Introduction and Discussion of Goals
Improved media coverage of Islam in the United States is contingent on journalists learning to ask the right questions, working to understand the answers in context, and explaining those answers to the public in appropriate ways.
In introducing the Western Knight Center’s seminar “Covering Islam and Muslims in America,” Michael Parks, Jeff DeWind, Diane Winston, and Vikki Porter welcomed the journalists in attendance and outlined the aims for the conference.
Parks, Director of the Annenberg School of Journalism at USC, stressed that Muslims in America must no longer be treated as an “other” that journalists and social scientists seek to understand and explain.
Because it is becoming increasingly difficult to get journalists out of the newsroom, due to the scarcity of time and resources, Parks said he applauded the news directors and editors of the journalists in attendance for allowing them to come to the conference. He encouraged the reporters to communicate the value of such conferences, as well as the value of the information learned, to their colleagues when they return.
"If it works for you, take it back, share it, and tell your bosses to send more,” Parks said.
Josh DeWind, the director of the Social Science Research Council and the International Migration Program, remarked that interdisciplinary groups have been brought together by the Council since the 1920’s.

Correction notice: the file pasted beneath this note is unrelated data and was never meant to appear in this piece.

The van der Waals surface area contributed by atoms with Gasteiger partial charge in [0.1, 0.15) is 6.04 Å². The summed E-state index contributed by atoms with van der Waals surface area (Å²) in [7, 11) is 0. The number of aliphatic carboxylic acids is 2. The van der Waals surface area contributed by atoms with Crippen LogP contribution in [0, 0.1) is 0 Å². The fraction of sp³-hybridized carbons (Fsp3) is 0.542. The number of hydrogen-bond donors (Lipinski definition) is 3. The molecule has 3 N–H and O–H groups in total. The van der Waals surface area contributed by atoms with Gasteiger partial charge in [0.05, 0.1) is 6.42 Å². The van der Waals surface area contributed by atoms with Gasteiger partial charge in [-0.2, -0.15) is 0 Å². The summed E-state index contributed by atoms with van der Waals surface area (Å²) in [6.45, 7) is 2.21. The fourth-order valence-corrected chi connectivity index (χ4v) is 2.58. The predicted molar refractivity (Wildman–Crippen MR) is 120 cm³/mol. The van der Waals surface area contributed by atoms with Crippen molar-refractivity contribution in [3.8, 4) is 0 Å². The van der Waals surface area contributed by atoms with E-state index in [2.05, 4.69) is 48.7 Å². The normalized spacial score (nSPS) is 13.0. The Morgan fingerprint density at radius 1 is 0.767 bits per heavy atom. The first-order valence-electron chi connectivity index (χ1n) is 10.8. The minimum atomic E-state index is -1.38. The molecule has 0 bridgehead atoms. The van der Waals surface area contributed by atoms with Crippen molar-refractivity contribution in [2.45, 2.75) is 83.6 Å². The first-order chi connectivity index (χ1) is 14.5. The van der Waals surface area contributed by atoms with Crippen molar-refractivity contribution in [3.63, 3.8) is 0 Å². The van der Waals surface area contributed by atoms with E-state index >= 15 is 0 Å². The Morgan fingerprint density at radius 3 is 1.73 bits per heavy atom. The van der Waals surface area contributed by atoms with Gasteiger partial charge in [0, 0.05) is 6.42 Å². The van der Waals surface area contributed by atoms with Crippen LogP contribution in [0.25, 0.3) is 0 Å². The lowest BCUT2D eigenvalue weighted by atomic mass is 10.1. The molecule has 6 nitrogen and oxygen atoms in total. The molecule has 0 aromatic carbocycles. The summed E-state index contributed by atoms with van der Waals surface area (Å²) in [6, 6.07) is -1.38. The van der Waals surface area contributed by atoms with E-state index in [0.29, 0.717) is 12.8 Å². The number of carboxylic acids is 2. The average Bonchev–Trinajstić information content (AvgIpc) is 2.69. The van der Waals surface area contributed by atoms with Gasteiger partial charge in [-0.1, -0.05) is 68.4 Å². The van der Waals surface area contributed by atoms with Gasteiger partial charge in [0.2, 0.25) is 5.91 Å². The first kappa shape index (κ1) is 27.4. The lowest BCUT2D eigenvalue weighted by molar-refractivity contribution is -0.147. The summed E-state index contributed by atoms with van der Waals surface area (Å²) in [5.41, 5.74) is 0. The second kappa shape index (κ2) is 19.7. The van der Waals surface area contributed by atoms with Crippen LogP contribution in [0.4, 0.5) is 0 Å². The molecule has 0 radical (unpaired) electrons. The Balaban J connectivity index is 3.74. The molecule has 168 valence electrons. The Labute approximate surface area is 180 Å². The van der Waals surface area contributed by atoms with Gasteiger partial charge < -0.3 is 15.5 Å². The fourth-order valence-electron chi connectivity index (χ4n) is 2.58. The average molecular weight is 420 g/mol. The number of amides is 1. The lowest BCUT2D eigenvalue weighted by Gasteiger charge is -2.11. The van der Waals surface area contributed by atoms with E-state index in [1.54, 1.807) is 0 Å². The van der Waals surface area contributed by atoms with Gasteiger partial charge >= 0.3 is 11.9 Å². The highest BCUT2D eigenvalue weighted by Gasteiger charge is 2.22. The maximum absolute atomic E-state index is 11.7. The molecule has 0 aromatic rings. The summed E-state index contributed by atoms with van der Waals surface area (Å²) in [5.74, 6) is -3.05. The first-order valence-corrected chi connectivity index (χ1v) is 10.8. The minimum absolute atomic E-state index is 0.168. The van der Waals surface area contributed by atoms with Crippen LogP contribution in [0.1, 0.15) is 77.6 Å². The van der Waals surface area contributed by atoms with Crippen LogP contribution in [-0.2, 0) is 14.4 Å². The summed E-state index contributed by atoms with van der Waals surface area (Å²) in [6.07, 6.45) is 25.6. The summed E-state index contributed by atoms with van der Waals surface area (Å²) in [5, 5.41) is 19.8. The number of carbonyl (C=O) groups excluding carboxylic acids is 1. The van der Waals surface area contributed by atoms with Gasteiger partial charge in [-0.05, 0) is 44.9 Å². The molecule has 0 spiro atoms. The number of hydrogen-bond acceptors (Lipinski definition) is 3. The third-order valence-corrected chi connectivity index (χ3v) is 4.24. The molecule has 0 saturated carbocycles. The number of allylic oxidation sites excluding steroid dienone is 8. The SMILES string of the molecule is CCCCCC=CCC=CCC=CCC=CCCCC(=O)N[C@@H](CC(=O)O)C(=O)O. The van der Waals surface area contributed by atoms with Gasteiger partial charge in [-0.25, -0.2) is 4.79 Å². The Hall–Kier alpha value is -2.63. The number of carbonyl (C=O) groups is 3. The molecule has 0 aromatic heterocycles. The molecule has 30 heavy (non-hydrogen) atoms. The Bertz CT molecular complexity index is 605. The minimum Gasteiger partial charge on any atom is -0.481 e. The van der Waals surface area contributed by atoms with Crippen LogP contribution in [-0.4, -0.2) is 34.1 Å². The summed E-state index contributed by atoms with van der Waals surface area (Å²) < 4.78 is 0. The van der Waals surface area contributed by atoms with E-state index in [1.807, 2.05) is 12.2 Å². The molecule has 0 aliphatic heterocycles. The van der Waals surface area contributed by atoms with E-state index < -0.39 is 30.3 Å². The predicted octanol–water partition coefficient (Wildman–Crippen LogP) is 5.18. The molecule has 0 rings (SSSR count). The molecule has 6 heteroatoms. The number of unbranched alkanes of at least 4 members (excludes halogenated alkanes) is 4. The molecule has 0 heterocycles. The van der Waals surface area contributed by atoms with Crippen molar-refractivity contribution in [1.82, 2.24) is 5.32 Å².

With the very diverse panel as a resource, DeWind said that he expected the conference to be more of a conversation than a training. Specialists and journalists can learn from each other and figure it out together.
"The transition from Muslims in America to Muslims of America is both interesting and important,” said DeWind, “and journalists play an integral role.”
Echoing the sentiments of Michael Parks, DeWind presented several questions regarding how journalists can best understand and report the transition.
- What do we need to know?
- What questions should we ask?
- What is real knowledge about Islam in the United States?
One must also remember, he noted, that what leaders, scholars, and other journalists think is important is not necessarily what is.
Diane Winston, the Knight Chair in Media and Religion, agreed with Parks that journalists must get out of the office to participate in in-depth learning activities.
She noted that since religion penetrates almost every story, journalists must develop an equal understanding of all religions and therefore foster responsible media coverage. The prevalence of Islam in current events makes contextual, informed reporting especially important.
"I hope to improve, expand, and enhance coverage of religion in the media as much as possible,” she said.
Identifying herself as “first and foremost a journalist,” Winston said she spoke to experts, activists, journalists, leaders, and scholars, among others, to identify underreported topics that could be addressed in the seminar.
One question that emerged was: What will Islam in America look like on the ground for the next generation?
Winston said that immersion, to the extent that it is possible in a short-term seminar environment, is a useful tool for gaining insight and awareness. The journalists at the seminar were scheduled to participate in a fieldtrip during the week, including stops in Little Arabia and at the Council on American-Islamic Relations offices in Anaheim.